As I discussed
in my previous article, threat intelligence provides organizations with contextual details regarding specific threats. Such information is crucial for companies that are committed to formalizing their information security practices.
By relying on multiple feeds of threat intelligence, for instance, enterprises can continuously prioritize vulnerabilities based upon their severity and create effective patching schedules.
Threat intelligence and context-driven awareness are just two features of what is known in the industry as "security maturity."
Gartner, a leading provider of technology research, first developed
a security maturity model back in 2001. It takes into consideration organizations' information security principles, practices, policies, and tools and helps them measure the maturity (formalization) of their systems.
Gartner's model spans across six levels. Level 0 means no formalization, whereas Level 5 is used to describe an organization that is context-driven, risk-aware, effective and whose security decisions are integrated with business concerns.
Maturity models, such as Gartner's, which G. Mark Hardy of SANS Institute explained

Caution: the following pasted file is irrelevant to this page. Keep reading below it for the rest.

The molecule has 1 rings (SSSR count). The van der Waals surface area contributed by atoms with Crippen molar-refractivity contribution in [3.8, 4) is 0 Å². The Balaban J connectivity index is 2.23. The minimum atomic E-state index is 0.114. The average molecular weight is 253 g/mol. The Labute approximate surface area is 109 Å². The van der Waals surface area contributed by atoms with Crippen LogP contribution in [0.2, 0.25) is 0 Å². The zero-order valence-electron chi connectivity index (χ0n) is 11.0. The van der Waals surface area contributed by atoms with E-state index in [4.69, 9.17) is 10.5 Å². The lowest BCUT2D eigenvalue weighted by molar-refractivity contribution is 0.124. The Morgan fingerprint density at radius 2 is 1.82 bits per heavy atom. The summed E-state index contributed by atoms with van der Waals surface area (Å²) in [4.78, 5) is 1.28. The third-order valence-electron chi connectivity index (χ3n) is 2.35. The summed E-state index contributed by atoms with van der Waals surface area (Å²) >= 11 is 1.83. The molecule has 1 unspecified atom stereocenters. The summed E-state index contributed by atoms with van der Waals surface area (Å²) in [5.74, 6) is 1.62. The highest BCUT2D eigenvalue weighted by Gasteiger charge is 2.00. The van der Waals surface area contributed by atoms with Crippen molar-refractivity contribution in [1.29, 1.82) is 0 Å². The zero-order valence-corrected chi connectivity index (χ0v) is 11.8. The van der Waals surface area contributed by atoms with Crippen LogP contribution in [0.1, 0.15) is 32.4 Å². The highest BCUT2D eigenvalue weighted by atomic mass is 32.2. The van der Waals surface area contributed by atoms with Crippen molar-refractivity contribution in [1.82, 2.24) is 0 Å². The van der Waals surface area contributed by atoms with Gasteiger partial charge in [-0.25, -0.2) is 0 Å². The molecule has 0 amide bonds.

last year, are a great starting point for organizations to begin addressing challenges in endpoint security.
But they are criteria-based, a format which excludes other important elements that businesses should take into consideration.
Acknowledging those limitations, what should information security mean to an organization?
To help answer that question, Tripwire has published Endpoint Detection and Response for Dummies
, an online resource that can help security personnel understand endpoint protection.
Ultimately, information security is about more than just checking a box. Organizations also have an obligation to ensure that their employees demonstrate some understanding of security awareness.
Indeed, while uninformed users can pose a major threat to organizations' digital security, educated users can effectively help defend the organization against threats at the front lines. By being able to identify a phishing attack, for instance, they can block certain threats from getting in and/or limit the impact of a threat that gets past the organization's network defenses.
Ultimately, information security isn't a checklist. It's an ever-evolving process. As the threat landscape changes, organizations should change their security policies and make sure their employees are made aware of those modifications.
In the meantime, they should conduct audits to make sure their security infrastructure is sufficiently robust.
For more information on what information security should mean to an organization, please download Tripwire's eBook here.